What recommendations would I make to improve SXSW for 2012? Well, while I applaud SXSW for experimenting with the larger size and trying to make it as accommodating as possible, I’d consider capping attendance, somewhere near 2010 levels (around 15,000 Interactive attendees). SXSW does a good job of providing guidance to panelists, but it seems that this year, more people complained about the quality of some panels. The number of panels may need to be adjusted and the scrutiny to which panels are accepted might need a tweak, maybe weight proposals more highly if the proposer has attended SXSW previously and therefore knows how a SXSW panel differs from other conferences. I’d also look into creative ways to keep the event as tightly focused on the Convention Center area, seeking unused warehouse space or local businesses who could provide facilities. The shuttle system was largely ineffective. There was no way you could get from one panel to the next via shuttle, in the 30 minute window, if you had to go to the Hyatt or AT& T Center. But they provided great tools in terms of the Web apps, and if you spent some time planning in advance, an individual attendee could have minimized much of the pain associated with the size and scale. I have a great deal of trust in the people who run SXSW that they will come up with better, more creative ideas than what I have proposed here, and that they will listen to their community and make whatever modifications they need to continue their success. I guess getting too big is a good problem to have. SXSW increases registration rates each year, yet even in a poor economy, has regularly exceeded attendance expectations. I think this shows the value of the conference and the importance of the ways in which it approaches these topics.
My student project, sxtxstate.com, was a huge success, and if you haven’t had a chance to look at the coverage, you should. These graduate students worked very hard to provide previews, interviews and panel coverage, before and during SXSW. It’s the fourth year we’ve done it, and the project has grown and added features each year, things like Twitter feed, live streams, interviews with panelists and attendees, use of Storify… each year we try to add something new. And, each year, we attract a larger audience and receive even more feedback. The result of the project over the past four years is that six TXST alumni, many of whom have gone through this project, presented on panels. Two additional TXST grads and SXTXState.com alum covered the event for media outlets. And two more TXST grads, including one who worked on the SXTXState.com project, now work for SXSW. I think that is a successful assimilation of our students into the community with a solid understanding of the role that these topics will play in their future.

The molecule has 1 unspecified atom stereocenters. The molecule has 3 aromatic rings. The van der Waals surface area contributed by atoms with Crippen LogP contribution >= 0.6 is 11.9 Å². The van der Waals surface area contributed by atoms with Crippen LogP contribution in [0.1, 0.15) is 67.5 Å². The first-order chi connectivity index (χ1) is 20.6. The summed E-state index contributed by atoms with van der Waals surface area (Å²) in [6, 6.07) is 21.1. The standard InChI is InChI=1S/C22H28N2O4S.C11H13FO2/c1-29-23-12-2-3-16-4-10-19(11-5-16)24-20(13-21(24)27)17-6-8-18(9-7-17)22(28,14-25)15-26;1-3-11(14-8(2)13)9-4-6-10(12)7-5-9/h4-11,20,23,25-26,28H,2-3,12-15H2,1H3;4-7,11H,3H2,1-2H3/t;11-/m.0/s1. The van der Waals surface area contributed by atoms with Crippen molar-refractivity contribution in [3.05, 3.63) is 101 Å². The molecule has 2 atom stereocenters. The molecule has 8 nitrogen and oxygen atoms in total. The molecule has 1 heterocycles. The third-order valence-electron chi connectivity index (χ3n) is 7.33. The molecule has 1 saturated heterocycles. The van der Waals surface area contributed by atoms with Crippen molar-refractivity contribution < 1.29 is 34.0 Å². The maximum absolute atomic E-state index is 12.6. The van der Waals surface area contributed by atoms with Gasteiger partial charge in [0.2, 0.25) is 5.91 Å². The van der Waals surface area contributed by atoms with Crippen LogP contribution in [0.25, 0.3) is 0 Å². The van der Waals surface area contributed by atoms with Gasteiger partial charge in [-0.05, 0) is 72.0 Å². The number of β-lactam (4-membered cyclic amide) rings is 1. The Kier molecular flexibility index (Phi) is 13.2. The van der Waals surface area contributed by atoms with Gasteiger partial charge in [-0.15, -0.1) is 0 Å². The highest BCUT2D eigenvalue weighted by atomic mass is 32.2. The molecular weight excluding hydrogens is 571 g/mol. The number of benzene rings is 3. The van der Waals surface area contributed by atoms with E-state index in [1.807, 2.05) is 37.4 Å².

I want to thank the SXSW team for their Herculean efforts in organizing this event year after year, with their ability to continue to surprise and delight. I also want to thank Evan Smith, Matt Stiles, Ryan Murphy and others on the Texas Tribune staff for providing the location and contributing refreshments to the student/pro get together. In addition, I also must thank Dr. Hans Ibold and his students from Indiana University who also contributed to this fun event. I am greatly appreciative of all the professionals that took time out of their busy SXSW schedules to meet and support students. I’m also pleased with the way that the Austin chapter of Hacks/Hackers has grown and appreciate all who attended our social event The Awesomest Journalism Party. Ever on Sunday, March 13.
And, I’d be remiss if I didn’t thank the Accelerator-winning Storify for including us in their SXSW coverage. We had a great time using the tool, and it was exciting to be a part of this project. Congrats to them on their big win!
And, finally, if you attended the panel I co-hosted with Jonathan Carroll of Gowalla on Tuesday, March 15 titled Rockin’ the Checkin: Location Strategies for Musicians, or have since watched it online, thanks for that. There are many ways you can participate in and contribute to SXSW. Don’t take a lean-back approach. That’s never going to work. But if you lean in, listen, make an effort to meet people and create opportunities for yourself at the event, there’s really nothing better. I look forward to being surprised and delighted once again for SXSW 2012.
Hey, Music was fun, too. Check out the shows I saw at onthatnote.com.